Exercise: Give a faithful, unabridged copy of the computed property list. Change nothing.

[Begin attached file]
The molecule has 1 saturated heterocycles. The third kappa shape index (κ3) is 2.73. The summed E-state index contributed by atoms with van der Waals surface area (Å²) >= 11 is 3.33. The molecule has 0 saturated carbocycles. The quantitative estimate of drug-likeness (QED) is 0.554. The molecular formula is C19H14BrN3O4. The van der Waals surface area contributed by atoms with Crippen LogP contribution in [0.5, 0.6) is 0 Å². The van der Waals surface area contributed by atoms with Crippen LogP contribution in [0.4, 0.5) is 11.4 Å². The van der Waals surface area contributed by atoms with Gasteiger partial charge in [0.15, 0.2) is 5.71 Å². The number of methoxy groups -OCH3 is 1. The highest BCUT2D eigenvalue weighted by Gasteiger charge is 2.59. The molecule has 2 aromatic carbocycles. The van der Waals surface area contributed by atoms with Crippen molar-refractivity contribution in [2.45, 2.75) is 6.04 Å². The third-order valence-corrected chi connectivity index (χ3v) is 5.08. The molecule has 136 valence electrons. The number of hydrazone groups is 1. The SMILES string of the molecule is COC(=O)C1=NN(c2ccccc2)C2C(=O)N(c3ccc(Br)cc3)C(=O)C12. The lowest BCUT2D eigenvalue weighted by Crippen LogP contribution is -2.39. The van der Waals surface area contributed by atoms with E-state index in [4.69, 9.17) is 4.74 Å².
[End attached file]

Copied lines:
The molecule has 1 saturated heterocycles. The third kappa shape index (κ3) is 2.73. The summed E-state index contributed by atoms with van der Waals surface area (Å²) >= 11 is 3.33. The molecule has 0 saturated carbocycles. The quantitative estimate of drug-likeness (QED) is 0.554. The molecular formula is C19H14BrN3O4. The van der Waals surface area contributed by atoms with Crippen LogP contribution in [0.5, 0.6) is 0 Å². The van der Waals surface area contributed by atoms with Crippen LogP contribution in [0.4, 0.5) is 11.4 Å². The van der Waals surface area contributed by atoms with Gasteiger partial charge in [0.15, 0.2) is 5.71 Å². The number of methoxy groups -OCH3 is 1. The highest BCUT2D eigenvalue weighted by Gasteiger charge is 2.59. The molecule has 2 aromatic carbocycles. The van der Waals surface area contributed by atoms with Crippen molar-refractivity contribution in [2.45, 2.75) is 6.04 Å². The third-order valence-corrected chi connectivity index (χ3v) is 5.08. The molecule has 136 valence electrons. The number of hydrazone groups is 1. The SMILES string of the molecule is COC(=O)C1=NN(c2ccccc2)C2C(=O)N(c3ccc(Br)cc3)C(=O)C12. The lowest BCUT2D eigenvalue weighted by Crippen LogP contribution is -2.39. The van der Waals surface area contributed by atoms with E-state index in [4.69, 9.17) is 4.74 Å².